Sherman Larson has eighty-seven bear traps buried in his front yard. Every few weeks he changes them–different patterns for different moods.

Pensive: Neat rows exactly a foot apart. Carefully measured to promote tranquility. Balanced. Zen.

Anxious: Haphazard clumps. Only some are set to activate, their mouths held open in silent screams. The rest keep their mouths shut.

Grieved: As close to porch as possible, layered almost one on top of the other. Protection against the cancer that reduced the woman he both feared and worshiped into a hollow husk.
This week: Zen.

Sherman rises from his twin bed and stretches. His tan arms, brushed with almost imperceivably light red hairs, are thin, but toned. He keeps in shape by cutting firewood and the thirty-seven pushups he does every afternoon after lunch. It is important to stay healthy.

He takes a deep breath, filling and filling, until the pressure hurts. He allows it to linger. This pushes the black Bugs away from his lungs. As long as he’s lived, so have they. Crawling inside of his chest, wiggling through his liver, in and out of the thick valves in his heart. He tried to dig them out, once. On that night, they burrowed deep into his core, past his organs, into his blood, infusing themselves in every platelet and cell. His only achievement was a bright red stain on the floor and a trip to the hospital. The doctors kept him under observation for seventy-two hours. They did not understand that he dug the carving knife into his chest, not to die, but to allow himself to keep living.

Bedroom: Fifteen steps from bed to doorway. Sherman avoids the landmine concealed under the grey-green carpet. A faded red flannel shirt, four white socks, and pair of light blue boxers cover the lump the mine creates. They are the only pieces of clothing on the floor. They have never been worn.

Hallway: Eight steps to the bathroom. He walks along the left side, one foot carefully placed in front of the other. This avoids the small pressure plates laid into the floorboards. If pressed, an electrical current triggers the arrows hidden in family photos lining the right wall. The photos are all share the same dark brown wooden frame. They are not of his family.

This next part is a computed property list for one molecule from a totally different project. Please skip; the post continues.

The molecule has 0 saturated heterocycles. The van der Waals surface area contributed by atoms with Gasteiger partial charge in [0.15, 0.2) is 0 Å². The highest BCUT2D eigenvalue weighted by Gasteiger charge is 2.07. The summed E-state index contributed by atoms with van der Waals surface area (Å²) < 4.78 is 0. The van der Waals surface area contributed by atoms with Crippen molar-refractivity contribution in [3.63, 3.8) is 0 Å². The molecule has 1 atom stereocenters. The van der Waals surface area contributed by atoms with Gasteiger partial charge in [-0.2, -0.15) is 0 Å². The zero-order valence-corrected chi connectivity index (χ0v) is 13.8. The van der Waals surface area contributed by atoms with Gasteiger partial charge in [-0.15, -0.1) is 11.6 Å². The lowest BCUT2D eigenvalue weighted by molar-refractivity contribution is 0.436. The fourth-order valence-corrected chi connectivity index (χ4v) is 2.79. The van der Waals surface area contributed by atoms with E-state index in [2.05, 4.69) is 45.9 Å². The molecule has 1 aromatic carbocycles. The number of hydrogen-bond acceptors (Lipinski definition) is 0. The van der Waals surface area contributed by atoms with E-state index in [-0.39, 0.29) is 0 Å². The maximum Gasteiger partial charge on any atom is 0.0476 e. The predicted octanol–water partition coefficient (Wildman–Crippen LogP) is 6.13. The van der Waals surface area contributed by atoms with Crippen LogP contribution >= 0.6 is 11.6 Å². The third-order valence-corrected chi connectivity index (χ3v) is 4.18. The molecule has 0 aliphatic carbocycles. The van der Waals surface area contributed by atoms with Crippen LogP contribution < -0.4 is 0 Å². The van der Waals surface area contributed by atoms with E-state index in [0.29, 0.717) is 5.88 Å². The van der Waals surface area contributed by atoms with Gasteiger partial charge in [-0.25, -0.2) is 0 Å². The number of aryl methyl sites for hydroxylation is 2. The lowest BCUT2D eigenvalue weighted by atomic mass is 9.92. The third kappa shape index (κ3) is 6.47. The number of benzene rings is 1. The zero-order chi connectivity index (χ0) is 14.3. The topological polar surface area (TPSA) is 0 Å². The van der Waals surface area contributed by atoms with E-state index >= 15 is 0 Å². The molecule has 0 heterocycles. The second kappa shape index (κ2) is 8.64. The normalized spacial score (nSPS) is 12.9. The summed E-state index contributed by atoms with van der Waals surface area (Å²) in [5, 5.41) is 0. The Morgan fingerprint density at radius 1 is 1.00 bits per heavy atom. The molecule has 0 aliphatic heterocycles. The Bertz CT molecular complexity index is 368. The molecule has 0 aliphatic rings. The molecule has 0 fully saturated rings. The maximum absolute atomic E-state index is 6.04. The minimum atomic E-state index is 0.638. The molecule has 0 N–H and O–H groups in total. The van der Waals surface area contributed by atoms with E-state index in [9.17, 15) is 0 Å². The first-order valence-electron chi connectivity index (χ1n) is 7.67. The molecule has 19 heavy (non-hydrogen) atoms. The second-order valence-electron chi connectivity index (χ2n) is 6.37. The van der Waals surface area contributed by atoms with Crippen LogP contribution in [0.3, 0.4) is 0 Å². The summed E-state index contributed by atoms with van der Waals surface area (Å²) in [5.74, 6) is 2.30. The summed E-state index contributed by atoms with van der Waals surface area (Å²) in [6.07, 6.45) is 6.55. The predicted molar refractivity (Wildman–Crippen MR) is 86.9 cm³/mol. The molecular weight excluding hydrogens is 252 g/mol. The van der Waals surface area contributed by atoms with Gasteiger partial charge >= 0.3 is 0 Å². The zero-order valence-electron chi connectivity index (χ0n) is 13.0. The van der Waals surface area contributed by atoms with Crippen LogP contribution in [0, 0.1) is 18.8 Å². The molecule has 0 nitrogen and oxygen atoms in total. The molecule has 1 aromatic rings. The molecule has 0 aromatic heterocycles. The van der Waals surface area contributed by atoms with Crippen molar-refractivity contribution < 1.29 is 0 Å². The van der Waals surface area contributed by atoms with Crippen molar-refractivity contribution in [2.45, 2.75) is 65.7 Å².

He does not remember when he started booby-trapping the inner rooms of his house. He just knows it is needed. Just as the Bugs have always been there, so has the feeling of looming, imposing dread. That something was watching him, waiting for him to let down his guard. Waiting to strike. The bear traps outside, the landmines indoors, all were necessary to keep it at bay.

Bathroom: Two steps into the doorway. He ignores the light switch on the wall. It is rewired to create an electric shock if touched. Sherman instead flicks the small metal lever on the side of the vanity mirror. Stepping out of his white Jockeys, he turns the hot water nozzle in the tub, not bothering with the cold. He steps into the stream, closing the dark green curtain around him.

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Jenna Swisher

Jenna Swisher wanted to be an Astronaut when she grew up. Instead she got a Bachelor’s degree in Forensics and a job in tech support, because life is funny that way. Her work has been featured in Chatham University’s literary magazine, Minor Bird, as well as Daikaijuzine, The Battered Suitcase, Argot Magazine, and Beyond Imagination. She lives in Pittsburgh with her boyfriend and their five cats. 

Contributions by Jenna Swisher